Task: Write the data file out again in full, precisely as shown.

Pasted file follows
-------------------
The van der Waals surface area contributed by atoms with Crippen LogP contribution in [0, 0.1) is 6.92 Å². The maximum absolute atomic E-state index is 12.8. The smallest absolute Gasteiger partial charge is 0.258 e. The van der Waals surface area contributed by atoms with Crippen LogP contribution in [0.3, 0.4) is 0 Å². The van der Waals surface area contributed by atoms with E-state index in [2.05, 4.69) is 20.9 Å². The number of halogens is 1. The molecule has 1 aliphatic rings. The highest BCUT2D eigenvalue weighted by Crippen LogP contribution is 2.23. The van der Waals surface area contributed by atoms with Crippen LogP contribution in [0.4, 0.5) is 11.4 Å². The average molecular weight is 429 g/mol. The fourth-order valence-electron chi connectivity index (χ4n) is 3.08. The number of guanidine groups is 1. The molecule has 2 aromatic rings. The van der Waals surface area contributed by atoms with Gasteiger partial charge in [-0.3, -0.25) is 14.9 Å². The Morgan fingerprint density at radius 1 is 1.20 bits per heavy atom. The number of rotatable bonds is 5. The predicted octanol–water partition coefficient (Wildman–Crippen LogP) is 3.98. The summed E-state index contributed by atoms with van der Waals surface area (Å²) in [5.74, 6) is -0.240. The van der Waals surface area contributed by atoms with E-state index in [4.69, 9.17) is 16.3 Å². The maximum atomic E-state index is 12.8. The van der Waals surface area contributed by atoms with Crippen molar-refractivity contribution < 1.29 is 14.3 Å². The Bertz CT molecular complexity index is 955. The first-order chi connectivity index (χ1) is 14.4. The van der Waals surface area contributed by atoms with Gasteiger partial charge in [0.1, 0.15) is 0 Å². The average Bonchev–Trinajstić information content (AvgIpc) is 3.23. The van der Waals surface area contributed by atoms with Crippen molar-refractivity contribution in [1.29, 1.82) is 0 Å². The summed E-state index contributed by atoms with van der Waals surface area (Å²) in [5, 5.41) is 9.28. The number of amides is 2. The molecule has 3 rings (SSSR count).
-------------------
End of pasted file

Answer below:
The van der Waals surface area contributed by atoms with Crippen LogP contribution in [0, 0.1) is 6.92 Å². The maximum absolute atomic E-state index is 12.8. The smallest absolute Gasteiger partial charge is 0.258 e. The van der Waals surface area contributed by atoms with Crippen LogP contribution in [0.3, 0.4) is 0 Å². The van der Waals surface area contributed by atoms with E-state index in [2.05, 4.69) is 20.9 Å². The number of halogens is 1. The molecule has 1 aliphatic rings. The highest BCUT2D eigenvalue weighted by Crippen LogP contribution is 2.23. The van der Waals surface area contributed by atoms with Crippen LogP contribution in [0.4, 0.5) is 11.4 Å². The average molecular weight is 429 g/mol. The fourth-order valence-electron chi connectivity index (χ4n) is 3.08. The number of guanidine groups is 1. The molecule has 2 aromatic rings. The van der Waals surface area contributed by atoms with Gasteiger partial charge in [-0.3, -0.25) is 14.9 Å². The Morgan fingerprint density at radius 1 is 1.20 bits per heavy atom. The number of rotatable bonds is 5. The predicted octanol–water partition coefficient (Wildman–Crippen LogP) is 3.98. The summed E-state index contributed by atoms with van der Waals surface area (Å²) in [5.74, 6) is -0.240. The van der Waals surface area contributed by atoms with E-state index in [4.69, 9.17) is 16.3 Å². The maximum atomic E-state index is 12.8. The van der Waals surface area contributed by atoms with Crippen molar-refractivity contribution < 1.29 is 14.3 Å². The Bertz CT molecular complexity index is 955. The first-order chi connectivity index (χ1) is 14.4. The van der Waals surface area contributed by atoms with Gasteiger partial charge in [0.1, 0.15) is 0 Å². The average Bonchev–Trinajstić information content (AvgIpc) is 3.23. The van der Waals surface area contributed by atoms with Crippen molar-refractivity contribution in [1.29, 1.82) is 0 Å². The summed E-state index contributed by atoms with van der Waals surface area (Å²) in [5, 5.41) is 9.28. The number of amides is 2. The molecule has 3 rings (SSSR count).